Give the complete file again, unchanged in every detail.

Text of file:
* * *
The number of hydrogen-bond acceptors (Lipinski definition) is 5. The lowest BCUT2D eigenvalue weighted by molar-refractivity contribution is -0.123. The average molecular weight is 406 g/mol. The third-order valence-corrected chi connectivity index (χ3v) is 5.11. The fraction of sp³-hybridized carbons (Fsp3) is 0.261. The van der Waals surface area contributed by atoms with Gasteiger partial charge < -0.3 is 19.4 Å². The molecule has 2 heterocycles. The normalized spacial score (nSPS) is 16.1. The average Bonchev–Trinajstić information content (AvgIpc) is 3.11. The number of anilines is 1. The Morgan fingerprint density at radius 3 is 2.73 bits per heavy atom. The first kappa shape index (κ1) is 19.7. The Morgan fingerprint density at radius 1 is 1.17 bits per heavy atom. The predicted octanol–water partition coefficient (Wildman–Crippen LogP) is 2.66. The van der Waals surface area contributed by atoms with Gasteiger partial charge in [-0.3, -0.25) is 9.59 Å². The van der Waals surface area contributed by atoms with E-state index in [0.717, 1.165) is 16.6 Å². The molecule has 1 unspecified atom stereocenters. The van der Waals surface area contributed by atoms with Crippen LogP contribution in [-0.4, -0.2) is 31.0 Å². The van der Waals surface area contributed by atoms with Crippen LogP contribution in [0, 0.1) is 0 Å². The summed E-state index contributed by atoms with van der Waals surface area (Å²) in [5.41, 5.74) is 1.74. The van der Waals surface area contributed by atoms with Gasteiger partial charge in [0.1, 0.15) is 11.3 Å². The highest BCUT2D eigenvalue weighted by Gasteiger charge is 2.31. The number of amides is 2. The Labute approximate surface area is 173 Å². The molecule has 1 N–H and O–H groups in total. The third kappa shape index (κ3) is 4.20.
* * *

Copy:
The number of hydrogen-bond acceptors (Lipinski definition) is 5. The lowest BCUT2D eigenvalue weighted by molar-refractivity contribution is -0.123. The average molecular weight is 406 g/mol. The third-order valence-corrected chi connectivity index (χ3v) is 5.11. The fraction of sp³-hybridized carbons (Fsp3) is 0.261. The van der Waals surface area contributed by atoms with Gasteiger partial charge < -0.3 is 19.4 Å². The molecule has 2 heterocycles. The normalized spacial score (nSPS) is 16.1. The average Bonchev–Trinajstić information content (AvgIpc) is 3.11. The number of anilines is 1. The Morgan fingerprint density at radius 3 is 2.73 bits per heavy atom. The first kappa shape index (κ1) is 19.7. The Morgan fingerprint density at radius 1 is 1.17 bits per heavy atom. The predicted octanol–water partition coefficient (Wildman–Crippen LogP) is 2.66. The van der Waals surface area contributed by atoms with Gasteiger partial charge in [-0.3, -0.25) is 9.59 Å². The van der Waals surface area contributed by atoms with E-state index in [0.717, 1.165) is 16.6 Å². The molecule has 1 unspecified atom stereocenters. The van der Waals surface area contributed by atoms with Crippen LogP contribution in [-0.4, -0.2) is 31.0 Å². The van der Waals surface area contributed by atoms with Crippen LogP contribution in [0, 0.1) is 0 Å². The summed E-state index contributed by atoms with van der Waals surface area (Å²) in [5.41, 5.74) is 1.74. The van der Waals surface area contributed by atoms with Gasteiger partial charge in [0.1, 0.15) is 11.3 Å². The highest BCUT2D eigenvalue weighted by Gasteiger charge is 2.31. The number of amides is 2. The Labute approximate surface area is 173 Å². The molecule has 1 N–H and O–H groups in total. The third kappa shape index (κ3) is 4.20.